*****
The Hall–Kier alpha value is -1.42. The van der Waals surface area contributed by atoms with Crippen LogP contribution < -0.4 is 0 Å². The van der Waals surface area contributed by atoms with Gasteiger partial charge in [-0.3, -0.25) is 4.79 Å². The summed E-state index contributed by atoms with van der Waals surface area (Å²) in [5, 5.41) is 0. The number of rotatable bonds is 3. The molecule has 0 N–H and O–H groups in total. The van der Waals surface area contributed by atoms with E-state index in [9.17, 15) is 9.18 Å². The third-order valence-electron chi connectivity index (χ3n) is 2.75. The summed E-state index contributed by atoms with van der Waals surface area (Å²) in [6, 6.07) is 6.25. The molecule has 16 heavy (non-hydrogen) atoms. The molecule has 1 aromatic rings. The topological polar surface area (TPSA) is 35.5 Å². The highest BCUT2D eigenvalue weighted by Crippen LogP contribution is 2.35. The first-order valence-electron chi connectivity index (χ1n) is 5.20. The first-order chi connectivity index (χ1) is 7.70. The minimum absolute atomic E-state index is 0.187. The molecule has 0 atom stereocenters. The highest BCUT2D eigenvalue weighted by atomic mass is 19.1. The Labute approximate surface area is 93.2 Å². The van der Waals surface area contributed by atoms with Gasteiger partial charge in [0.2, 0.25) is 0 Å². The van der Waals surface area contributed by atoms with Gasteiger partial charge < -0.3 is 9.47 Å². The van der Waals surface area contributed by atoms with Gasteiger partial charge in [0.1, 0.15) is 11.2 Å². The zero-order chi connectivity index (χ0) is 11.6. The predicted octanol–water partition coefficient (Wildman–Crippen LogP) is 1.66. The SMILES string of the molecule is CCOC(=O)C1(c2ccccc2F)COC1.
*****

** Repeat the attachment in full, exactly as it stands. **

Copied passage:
The Hall–Kier alpha value is -1.42. The van der Waals surface area contributed by atoms with Crippen LogP contribution < -0.4 is 0 Å². The van der Waals surface area contributed by atoms with Gasteiger partial charge in [-0.3, -0.25) is 4.79 Å². The summed E-state index contributed by atoms with van der Waals surface area (Å²) in [5, 5.41) is 0. The number of rotatable bonds is 3. The molecule has 0 N–H and O–H groups in total. The van der Waals surface area contributed by atoms with E-state index in [9.17, 15) is 9.18 Å². The third-order valence-electron chi connectivity index (χ3n) is 2.75. The summed E-state index contributed by atoms with van der Waals surface area (Å²) in [6, 6.07) is 6.25. The molecule has 16 heavy (non-hydrogen) atoms. The molecule has 1 aromatic rings. The topological polar surface area (TPSA) is 35.5 Å². The highest BCUT2D eigenvalue weighted by Crippen LogP contribution is 2.35. The first-order valence-electron chi connectivity index (χ1n) is 5.20. The first-order chi connectivity index (χ1) is 7.70. The minimum absolute atomic E-state index is 0.187. The molecule has 0 atom stereocenters. The highest BCUT2D eigenvalue weighted by atomic mass is 19.1. The Labute approximate surface area is 93.2 Å². The van der Waals surface area contributed by atoms with Gasteiger partial charge in [0.2, 0.25) is 0 Å². The van der Waals surface area contributed by atoms with Gasteiger partial charge < -0.3 is 9.47 Å². The van der Waals surface area contributed by atoms with Gasteiger partial charge in [0.1, 0.15) is 11.2 Å². The zero-order chi connectivity index (χ0) is 11.6. The predicted octanol–water partition coefficient (Wildman–Crippen LogP) is 1.66. The SMILES string of the molecule is CCOC(=O)C1(c2ccccc2F)COC1.